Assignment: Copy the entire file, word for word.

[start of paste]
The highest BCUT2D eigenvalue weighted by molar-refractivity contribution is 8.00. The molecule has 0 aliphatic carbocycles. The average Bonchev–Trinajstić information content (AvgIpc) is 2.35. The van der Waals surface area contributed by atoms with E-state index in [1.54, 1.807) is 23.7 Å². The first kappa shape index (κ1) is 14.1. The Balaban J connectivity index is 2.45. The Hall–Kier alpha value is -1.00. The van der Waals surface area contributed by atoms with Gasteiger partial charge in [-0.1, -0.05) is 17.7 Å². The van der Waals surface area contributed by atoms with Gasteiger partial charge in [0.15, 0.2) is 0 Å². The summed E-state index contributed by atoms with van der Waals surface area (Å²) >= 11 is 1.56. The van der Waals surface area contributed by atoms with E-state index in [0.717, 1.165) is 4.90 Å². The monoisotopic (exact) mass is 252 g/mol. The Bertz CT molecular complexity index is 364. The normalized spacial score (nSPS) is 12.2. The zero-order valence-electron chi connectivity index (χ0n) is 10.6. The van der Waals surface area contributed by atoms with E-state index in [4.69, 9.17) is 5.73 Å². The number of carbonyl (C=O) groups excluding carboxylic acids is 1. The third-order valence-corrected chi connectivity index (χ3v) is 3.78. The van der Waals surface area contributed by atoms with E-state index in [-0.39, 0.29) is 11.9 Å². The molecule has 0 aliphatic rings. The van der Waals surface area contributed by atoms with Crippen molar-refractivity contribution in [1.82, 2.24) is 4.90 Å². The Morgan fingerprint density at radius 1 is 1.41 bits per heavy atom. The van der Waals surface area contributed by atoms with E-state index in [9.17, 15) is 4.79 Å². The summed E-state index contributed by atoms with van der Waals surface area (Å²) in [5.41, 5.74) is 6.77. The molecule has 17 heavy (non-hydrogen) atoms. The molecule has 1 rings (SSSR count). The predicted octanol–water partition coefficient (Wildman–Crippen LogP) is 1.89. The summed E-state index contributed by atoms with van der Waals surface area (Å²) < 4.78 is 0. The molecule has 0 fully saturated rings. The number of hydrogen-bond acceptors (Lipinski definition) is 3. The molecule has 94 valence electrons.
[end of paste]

The highest BCUT2D eigenvalue weighted by molar-refractivity contribution is 8.00. The molecule has 0 aliphatic carbocycles. The average Bonchev–Trinajstić information content (AvgIpc) is 2.35. The van der Waals surface area contributed by atoms with E-state index in [1.54, 1.807) is 23.7 Å². The first kappa shape index (κ1) is 14.1. The Balaban J connectivity index is 2.45. The Hall–Kier alpha value is -1.00. The van der Waals surface area contributed by atoms with Gasteiger partial charge in [-0.1, -0.05) is 17.7 Å². The van der Waals surface area contributed by atoms with Gasteiger partial charge in [0.15, 0.2) is 0 Å². The summed E-state index contributed by atoms with van der Waals surface area (Å²) >= 11 is 1.56. The van der Waals surface area contributed by atoms with E-state index in [0.717, 1.165) is 4.90 Å². The monoisotopic (exact) mass is 252 g/mol. The Bertz CT molecular complexity index is 364. The normalized spacial score (nSPS) is 12.2. The zero-order valence-electron chi connectivity index (χ0n) is 10.6. The van der Waals surface area contributed by atoms with E-state index in [4.69, 9.17) is 5.73 Å². The number of carbonyl (C=O) groups excluding carboxylic acids is 1. The third-order valence-corrected chi connectivity index (χ3v) is 3.78. The van der Waals surface area contributed by atoms with E-state index in [-0.39, 0.29) is 11.9 Å². The molecule has 0 aliphatic rings. The van der Waals surface area contributed by atoms with Crippen molar-refractivity contribution in [1.82, 2.24) is 4.90 Å². The Morgan fingerprint density at radius 1 is 1.41 bits per heavy atom. The van der Waals surface area contributed by atoms with E-state index in [9.17, 15) is 4.79 Å². The summed E-state index contributed by atoms with van der Waals surface area (Å²) in [5.41, 5.74) is 6.77. The molecule has 17 heavy (non-hydrogen) atoms. The molecule has 1 rings (SSSR count). The predicted octanol–water partition coefficient (Wildman–Crippen LogP) is 1.89. The summed E-state index contributed by atoms with van der Waals surface area (Å²) < 4.78 is 0. The molecule has 0 fully saturated rings. The number of hydrogen-bond acceptors (Lipinski definition) is 3. The molecule has 94 valence electrons.